Although moderate exercise results in numerous health benefits, it may not have much effect on systolic blood pressure (SBP), according to the results of a study published in a recent issue of the Archives of Internal Medicine. The study included 104 adults between 55 and 75 years of age with untreated high blood pressure. They were randomly assigned to 6 months of moderate exercise or no exercise.
The workout group improved aerobic and strength fitness, increased lean body mass, and reduced abdominal obesity, compared with the nonexercise group. In addition, the workout group showed an improvement in blood pressure, particularly a significant decrease in diastolic blood pressure (DBP). SBP was barely affected by the exercise regimen.
Upon further review, the researchers determined that the 8% drop in SBP and the 17% drop in DBP were attributed to the improvement in body compositionless body fat. Lead author Dr. Kerry J. Stewart from Johns Hopkins School of Medicine noted, "These findings suggest that changes in body composition seem to be an important pathway by which exercise training improves cardiovascular health in older men and women."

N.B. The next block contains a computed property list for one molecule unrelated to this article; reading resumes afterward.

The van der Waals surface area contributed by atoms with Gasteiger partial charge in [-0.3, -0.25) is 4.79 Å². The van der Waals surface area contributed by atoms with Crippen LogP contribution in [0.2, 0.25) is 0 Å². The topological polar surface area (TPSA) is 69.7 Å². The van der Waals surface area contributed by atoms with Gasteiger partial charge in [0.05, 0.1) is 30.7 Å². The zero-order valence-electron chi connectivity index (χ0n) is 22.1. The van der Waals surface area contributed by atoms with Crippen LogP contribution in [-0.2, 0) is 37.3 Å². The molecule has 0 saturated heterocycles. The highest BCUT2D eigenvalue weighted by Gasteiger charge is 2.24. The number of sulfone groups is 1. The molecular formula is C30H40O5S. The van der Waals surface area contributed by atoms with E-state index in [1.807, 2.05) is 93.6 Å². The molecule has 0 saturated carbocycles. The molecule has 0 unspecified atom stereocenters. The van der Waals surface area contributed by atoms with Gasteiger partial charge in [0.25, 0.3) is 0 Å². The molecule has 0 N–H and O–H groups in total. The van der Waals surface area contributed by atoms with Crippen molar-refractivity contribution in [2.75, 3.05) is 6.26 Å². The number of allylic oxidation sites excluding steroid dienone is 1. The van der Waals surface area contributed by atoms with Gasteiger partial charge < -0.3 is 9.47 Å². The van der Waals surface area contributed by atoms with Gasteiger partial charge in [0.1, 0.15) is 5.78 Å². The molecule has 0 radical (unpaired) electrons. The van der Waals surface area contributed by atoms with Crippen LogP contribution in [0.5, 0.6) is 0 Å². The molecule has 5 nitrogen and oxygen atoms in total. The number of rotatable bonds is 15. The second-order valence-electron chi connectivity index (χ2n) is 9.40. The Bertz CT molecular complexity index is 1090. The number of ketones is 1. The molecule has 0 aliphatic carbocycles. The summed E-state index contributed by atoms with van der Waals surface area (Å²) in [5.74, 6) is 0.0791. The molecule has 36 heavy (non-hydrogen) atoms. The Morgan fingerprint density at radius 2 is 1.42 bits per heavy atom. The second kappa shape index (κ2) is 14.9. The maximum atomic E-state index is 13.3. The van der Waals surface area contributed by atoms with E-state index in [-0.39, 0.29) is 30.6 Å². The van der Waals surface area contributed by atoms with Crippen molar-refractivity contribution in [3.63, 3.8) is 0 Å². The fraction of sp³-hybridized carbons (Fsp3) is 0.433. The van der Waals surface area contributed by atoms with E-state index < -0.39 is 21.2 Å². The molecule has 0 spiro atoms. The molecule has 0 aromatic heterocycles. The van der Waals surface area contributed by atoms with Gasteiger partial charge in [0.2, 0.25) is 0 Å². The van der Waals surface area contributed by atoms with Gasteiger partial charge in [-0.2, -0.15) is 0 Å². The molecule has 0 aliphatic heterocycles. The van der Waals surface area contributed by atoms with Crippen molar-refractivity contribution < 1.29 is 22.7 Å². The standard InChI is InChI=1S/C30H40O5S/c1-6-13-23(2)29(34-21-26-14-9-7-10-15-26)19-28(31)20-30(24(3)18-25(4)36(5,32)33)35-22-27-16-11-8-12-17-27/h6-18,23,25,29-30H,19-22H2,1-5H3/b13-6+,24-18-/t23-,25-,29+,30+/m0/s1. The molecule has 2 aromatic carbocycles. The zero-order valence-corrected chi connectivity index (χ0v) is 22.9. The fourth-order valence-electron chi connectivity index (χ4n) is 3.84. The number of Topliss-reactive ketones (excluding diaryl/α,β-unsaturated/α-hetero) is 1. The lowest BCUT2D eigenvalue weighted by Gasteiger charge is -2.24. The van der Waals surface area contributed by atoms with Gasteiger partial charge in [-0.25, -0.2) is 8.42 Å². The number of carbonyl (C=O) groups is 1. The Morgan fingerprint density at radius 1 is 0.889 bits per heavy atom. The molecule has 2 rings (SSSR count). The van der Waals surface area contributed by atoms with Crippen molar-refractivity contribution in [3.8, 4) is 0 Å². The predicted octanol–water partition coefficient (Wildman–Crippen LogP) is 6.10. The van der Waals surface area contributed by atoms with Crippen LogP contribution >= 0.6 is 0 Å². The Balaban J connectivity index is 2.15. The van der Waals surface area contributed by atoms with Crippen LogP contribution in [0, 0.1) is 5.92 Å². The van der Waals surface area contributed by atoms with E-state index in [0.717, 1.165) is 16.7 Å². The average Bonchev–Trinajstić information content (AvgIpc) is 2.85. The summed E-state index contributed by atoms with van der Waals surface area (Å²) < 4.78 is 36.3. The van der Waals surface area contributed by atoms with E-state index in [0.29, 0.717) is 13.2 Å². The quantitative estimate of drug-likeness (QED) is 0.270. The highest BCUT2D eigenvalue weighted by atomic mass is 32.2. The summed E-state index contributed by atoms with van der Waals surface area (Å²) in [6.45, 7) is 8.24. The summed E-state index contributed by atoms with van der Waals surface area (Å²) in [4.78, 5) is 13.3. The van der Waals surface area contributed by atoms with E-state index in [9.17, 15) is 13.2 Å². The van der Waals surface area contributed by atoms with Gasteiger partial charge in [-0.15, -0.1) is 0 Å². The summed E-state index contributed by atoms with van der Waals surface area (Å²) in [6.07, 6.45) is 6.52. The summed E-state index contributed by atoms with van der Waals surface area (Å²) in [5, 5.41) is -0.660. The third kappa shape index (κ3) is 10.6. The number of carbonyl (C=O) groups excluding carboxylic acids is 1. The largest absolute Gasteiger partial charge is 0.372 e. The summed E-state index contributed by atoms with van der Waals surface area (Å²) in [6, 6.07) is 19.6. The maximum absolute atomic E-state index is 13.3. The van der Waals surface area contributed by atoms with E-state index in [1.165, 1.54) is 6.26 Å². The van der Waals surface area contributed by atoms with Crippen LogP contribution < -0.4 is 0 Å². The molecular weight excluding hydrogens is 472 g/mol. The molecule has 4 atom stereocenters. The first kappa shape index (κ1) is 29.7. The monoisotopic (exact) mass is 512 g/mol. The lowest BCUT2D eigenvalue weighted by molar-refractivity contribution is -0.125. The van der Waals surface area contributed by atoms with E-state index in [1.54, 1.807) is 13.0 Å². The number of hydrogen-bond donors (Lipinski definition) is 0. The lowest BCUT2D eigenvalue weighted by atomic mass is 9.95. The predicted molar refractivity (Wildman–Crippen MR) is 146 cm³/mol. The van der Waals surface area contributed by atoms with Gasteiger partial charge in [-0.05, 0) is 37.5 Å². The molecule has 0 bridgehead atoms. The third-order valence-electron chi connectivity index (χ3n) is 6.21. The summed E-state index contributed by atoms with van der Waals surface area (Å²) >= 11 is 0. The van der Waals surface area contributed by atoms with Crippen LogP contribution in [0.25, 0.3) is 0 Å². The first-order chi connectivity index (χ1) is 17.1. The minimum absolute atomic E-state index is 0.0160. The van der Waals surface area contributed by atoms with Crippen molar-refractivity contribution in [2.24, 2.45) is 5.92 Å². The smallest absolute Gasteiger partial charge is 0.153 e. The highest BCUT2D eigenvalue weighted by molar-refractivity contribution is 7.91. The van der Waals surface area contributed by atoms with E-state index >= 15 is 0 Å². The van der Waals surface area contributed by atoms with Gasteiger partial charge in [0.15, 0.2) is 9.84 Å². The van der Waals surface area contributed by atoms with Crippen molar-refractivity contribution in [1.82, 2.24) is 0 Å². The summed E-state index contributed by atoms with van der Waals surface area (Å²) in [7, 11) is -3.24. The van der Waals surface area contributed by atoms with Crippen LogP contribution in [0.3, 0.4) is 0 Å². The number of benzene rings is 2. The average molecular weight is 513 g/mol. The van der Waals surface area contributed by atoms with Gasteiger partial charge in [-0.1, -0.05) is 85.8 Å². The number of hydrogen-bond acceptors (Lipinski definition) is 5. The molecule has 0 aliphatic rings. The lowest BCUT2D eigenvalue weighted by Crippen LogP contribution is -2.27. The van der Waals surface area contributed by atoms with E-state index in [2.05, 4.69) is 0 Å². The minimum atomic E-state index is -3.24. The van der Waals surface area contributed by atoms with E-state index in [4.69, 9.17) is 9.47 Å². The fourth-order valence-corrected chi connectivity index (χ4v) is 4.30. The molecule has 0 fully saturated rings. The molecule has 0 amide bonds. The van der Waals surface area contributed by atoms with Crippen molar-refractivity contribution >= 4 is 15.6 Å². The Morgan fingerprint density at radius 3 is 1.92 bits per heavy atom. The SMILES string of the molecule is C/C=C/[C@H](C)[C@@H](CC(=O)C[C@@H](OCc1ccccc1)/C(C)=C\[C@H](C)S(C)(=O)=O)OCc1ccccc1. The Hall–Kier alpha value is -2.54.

Although the annual HIV diagnosis rate between 2010 and 2014 decreased for black individuals by 16.2%, blacks remain disproportionately affected by HIV/AIDS.
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